I tend to write by ear. I have to hear a line in my head before I can type it onto the screen. This makes writing dialogue a lot easier. Usually.

The problem I sometimes have, however, is that I write historical mysteries. And what I hear in my normal life is often not something one would hear in, say, the 1920s, when my latest novel, The Last Witnesses, is set.

When we talk about getting the language right in historical novels, we often think about things like slang. That people use different slang than they used to is pretty obvious.
Finding slang words for a period is pretty easy, thanks to the Internet, although, like most things gotten off the ‘Net, you do have to be careful. Most of the sites featuring 1920s slang focus on the mobster culture, which is great if you’re trying to recreate a Damon Runyan story. Not so great if you’re going after more of an F. Scott Fitzgerald vibe.

Which is where the issue really lies. I have a whole set of characters who probably would not be using much slang at all. Why? They’re wealthy and educated and educated people didn’t use slang, at least, not as we commonly think of it.

How do I know this? I’ve read a lot of books from past periods, and what is one of the most common admonitions to young people in stories from the late 19th to early 20th centuries? “Don’t use slang, it’s coarse.”

Now, by the 1920s, this was starting to change, largely because the youth culture was starting to get a lot of attention. But among the more conservative and older people, slang was not something you used.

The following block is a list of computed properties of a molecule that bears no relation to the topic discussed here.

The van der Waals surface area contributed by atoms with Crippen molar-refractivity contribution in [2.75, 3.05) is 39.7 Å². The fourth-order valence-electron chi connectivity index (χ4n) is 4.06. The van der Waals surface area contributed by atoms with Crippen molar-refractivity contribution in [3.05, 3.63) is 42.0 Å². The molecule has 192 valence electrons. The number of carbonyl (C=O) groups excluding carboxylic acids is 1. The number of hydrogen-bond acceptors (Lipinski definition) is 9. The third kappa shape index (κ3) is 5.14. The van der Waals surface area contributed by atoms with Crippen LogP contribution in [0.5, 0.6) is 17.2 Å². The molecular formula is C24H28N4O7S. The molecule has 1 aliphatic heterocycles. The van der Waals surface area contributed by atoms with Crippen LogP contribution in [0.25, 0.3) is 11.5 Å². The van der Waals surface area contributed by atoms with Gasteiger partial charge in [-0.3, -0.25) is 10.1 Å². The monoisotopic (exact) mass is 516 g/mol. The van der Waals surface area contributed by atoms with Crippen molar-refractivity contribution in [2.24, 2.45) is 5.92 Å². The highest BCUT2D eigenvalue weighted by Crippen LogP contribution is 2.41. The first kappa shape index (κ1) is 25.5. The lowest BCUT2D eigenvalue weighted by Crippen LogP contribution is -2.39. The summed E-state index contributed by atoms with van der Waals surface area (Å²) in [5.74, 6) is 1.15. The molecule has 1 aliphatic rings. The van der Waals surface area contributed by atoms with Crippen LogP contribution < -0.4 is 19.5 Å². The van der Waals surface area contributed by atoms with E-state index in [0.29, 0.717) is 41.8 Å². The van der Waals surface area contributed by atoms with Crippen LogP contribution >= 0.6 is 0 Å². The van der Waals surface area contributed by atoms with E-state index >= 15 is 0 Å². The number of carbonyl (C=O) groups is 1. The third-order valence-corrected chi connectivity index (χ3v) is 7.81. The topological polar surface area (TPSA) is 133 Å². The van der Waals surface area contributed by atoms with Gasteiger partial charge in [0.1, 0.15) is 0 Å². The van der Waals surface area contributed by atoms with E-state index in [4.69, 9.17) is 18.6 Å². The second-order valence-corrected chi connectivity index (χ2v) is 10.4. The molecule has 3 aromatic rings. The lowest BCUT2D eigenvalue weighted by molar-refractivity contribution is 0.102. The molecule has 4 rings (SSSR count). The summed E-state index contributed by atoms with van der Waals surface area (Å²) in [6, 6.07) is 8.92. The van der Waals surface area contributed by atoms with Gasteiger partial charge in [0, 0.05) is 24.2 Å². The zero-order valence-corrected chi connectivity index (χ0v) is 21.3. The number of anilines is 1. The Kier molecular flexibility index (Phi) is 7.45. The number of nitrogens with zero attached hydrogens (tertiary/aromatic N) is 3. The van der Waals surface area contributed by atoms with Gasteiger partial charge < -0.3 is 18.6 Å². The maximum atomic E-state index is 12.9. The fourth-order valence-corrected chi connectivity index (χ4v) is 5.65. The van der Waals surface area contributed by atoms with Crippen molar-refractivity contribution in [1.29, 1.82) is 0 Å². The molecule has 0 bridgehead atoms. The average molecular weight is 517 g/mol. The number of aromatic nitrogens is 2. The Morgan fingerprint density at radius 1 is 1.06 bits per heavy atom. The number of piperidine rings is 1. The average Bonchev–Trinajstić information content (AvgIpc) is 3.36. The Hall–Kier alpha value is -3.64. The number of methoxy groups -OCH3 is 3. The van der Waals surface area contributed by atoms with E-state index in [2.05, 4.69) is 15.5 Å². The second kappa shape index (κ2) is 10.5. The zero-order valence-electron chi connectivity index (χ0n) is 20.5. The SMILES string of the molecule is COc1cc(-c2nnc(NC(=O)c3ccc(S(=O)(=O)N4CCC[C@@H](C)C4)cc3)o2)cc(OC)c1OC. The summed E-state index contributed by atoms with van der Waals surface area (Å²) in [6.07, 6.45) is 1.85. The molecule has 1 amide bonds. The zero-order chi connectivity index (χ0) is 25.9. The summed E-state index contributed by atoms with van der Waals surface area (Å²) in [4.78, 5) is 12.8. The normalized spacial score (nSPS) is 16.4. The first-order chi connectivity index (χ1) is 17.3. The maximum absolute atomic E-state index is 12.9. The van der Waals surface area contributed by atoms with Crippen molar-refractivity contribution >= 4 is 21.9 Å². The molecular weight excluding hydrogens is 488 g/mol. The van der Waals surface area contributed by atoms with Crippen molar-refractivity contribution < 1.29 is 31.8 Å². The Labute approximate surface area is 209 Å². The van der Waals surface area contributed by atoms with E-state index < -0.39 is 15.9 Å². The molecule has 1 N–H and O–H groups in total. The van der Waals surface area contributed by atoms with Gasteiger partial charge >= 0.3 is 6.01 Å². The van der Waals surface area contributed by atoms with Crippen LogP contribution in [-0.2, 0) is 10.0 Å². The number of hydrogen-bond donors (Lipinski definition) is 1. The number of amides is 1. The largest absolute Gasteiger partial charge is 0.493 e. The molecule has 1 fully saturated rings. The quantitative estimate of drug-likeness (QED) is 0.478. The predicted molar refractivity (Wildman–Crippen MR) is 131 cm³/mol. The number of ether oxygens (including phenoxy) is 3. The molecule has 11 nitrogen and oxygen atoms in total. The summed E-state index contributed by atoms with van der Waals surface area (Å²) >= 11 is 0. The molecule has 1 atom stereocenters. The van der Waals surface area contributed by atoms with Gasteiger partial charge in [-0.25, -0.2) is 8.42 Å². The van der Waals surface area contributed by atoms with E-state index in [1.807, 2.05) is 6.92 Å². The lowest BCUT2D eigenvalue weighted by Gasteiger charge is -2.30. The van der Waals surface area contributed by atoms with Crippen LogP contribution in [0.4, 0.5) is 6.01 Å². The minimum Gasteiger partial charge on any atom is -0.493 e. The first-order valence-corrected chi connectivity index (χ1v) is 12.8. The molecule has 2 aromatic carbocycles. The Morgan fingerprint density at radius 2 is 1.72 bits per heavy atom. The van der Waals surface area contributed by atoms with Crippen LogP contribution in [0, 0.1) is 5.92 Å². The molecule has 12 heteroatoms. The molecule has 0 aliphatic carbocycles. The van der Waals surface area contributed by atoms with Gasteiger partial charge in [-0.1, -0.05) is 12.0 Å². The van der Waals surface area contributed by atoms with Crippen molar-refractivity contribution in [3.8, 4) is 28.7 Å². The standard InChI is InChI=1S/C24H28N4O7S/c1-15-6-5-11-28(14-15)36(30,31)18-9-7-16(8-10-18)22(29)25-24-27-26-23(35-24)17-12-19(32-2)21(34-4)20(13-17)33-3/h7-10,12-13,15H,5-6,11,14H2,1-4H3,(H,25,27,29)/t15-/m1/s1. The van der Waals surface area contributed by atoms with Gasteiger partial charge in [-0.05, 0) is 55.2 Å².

Another thing I have to be aware of is that men did not use foul language in front of women. If a man did, it spoke volumes about his lack of respect for her. Or in the case of my lead couple Freddie Little and Kathy Briscow, Kathy sometimes uses crude language in front of Freddie, something most women would not have done. But the fact that she and Freddie do, sometimes, says a lot about how Freddie is able to see Kathy as his equal – something few guys did back then. That speaks volumes about the nature of their relationship.

And, finally, there’s how we use language today that reflects our perspective, but would be totally out of place in years past.

For example, I was doing the final read-through of the novel when I noticed a line referring to an unknown person in that borderline awkward way we use when we’re trying not to specify a gender. It’s what we now call gender neutral language, and even if it does sound borderline awkward, nowadays, it also sounds perfectly normal.

Not so in the 1920s. In this case, the character would have said “he,” and been perfectly right to do so.

So while getting the slang of a period right is important, the bigger hassle when you’re writing historical stories is writing in the way people thought back whenever. And it’s those kinds of errors that will catch you up in the end.

Anne Louise Bannon has made not one, but two careers out of her passion for storytelling. Both a novelist and a journalist, she has an insatiable curiosity. In addition to her mystery novels, she has written a nonfiction book about poisons, freelanced for such diverse publications as the Los Angeles Times, Ladies’ Home Journal, and Backstage West, and edits wine blog On the fiction side, she writes a romantic serial, a spy series, and her Kathy and Freddy historical mystery series, set in the 1920s. Her most recent title is The Last Witnesses. She and her husband live in Southern California with an assortment of critters. 

 Anne Louise Bannon
Writer and Columnist
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